5 simple ways to help a young person having a panic attack
It can be hard to know what to say or do when a young person is feeling very anxious, and even more challenging if they have a panic attack. So, here is our collection of easy ways to help:
1. Stay Calm
While it can be very difficult seeing a young person in distress, it is important to remember that the young person is safe, so you do not need to panic. By keeping calm yourself, it will help the young person to calm down too.
2. Be reassuring
By this, we don't mean telling them they they have nothing to panic about. Telling the young person that there is nothing to panic about is likely to make them panic more, as it may make them feel like you are not taking their panic attack seriously, or not listening to them.
Instead, reassure them that they are going to be ok, and that you're there to help. Make it clear that you will stay with them for as long as they need, and that it will all be ok.
3. Remind them to breathe
This sounds silly, but in the middle of a panic attack, it is easy for breathing to get irregular, making other symptoms worse too.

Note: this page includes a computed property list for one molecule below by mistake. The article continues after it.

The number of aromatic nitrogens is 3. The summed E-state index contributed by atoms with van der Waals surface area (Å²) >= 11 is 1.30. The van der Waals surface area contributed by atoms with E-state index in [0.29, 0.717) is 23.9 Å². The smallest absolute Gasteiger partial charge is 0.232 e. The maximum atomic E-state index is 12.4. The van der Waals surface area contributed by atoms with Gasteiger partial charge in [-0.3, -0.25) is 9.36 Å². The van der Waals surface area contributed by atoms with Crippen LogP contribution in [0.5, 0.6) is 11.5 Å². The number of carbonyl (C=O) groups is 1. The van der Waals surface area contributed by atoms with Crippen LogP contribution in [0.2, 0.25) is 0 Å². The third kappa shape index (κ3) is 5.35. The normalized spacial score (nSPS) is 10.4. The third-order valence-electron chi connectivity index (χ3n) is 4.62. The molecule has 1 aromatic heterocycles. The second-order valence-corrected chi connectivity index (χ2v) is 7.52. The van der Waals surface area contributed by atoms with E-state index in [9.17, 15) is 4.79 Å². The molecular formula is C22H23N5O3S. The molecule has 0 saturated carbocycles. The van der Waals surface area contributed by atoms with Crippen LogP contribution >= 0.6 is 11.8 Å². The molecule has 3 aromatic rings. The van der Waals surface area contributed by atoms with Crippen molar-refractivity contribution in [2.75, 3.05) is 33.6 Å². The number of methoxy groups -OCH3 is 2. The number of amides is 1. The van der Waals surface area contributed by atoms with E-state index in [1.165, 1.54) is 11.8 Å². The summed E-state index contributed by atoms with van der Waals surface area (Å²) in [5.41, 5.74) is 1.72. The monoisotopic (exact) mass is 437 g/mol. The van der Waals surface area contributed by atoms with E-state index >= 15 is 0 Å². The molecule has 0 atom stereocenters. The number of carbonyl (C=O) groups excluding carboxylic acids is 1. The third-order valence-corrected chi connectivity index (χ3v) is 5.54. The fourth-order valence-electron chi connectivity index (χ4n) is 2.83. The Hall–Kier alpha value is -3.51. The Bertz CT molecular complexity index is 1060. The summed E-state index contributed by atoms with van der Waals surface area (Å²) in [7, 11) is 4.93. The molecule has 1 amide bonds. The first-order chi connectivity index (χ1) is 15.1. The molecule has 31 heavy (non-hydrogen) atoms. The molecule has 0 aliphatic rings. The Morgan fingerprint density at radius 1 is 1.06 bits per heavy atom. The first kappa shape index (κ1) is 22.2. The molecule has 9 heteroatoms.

Ask them to focus on their breathing, taking breaths in through their nose, and out through their mouth. They can close their eyes while they do this if they'd like.
4. Ask if they'd like to move somewhere quieter
In a busy environment like a school, the young person having a panic attack might get lots of attention from other young people who want to help. As well-meaning as this may be, a crowd could be overwhelming and make the panic attack worse. Ask the young person if they'd like to go somewhere quieter. If that isn't possible, ask the other young people to give the person having a panic attack some space. One friend might like to stay and be supportive, but a whole group of people crowding around is likely to make things worse.
5. Distract them
Help them to calm down by distracting the young person from their panic. Talk to them about something very inane and insignificant. They may not feel able to join in the conversation and that's ok. Just listening to you speak may be the distraction they need. However, if they ask you to be quiet, respect their wishes as they may be trying to use their own strategies to calm down, or they may just want some quiet time because having a panic attack can be a very exhausting experience.
Find out more about emotional resilience and wellbeing on our course.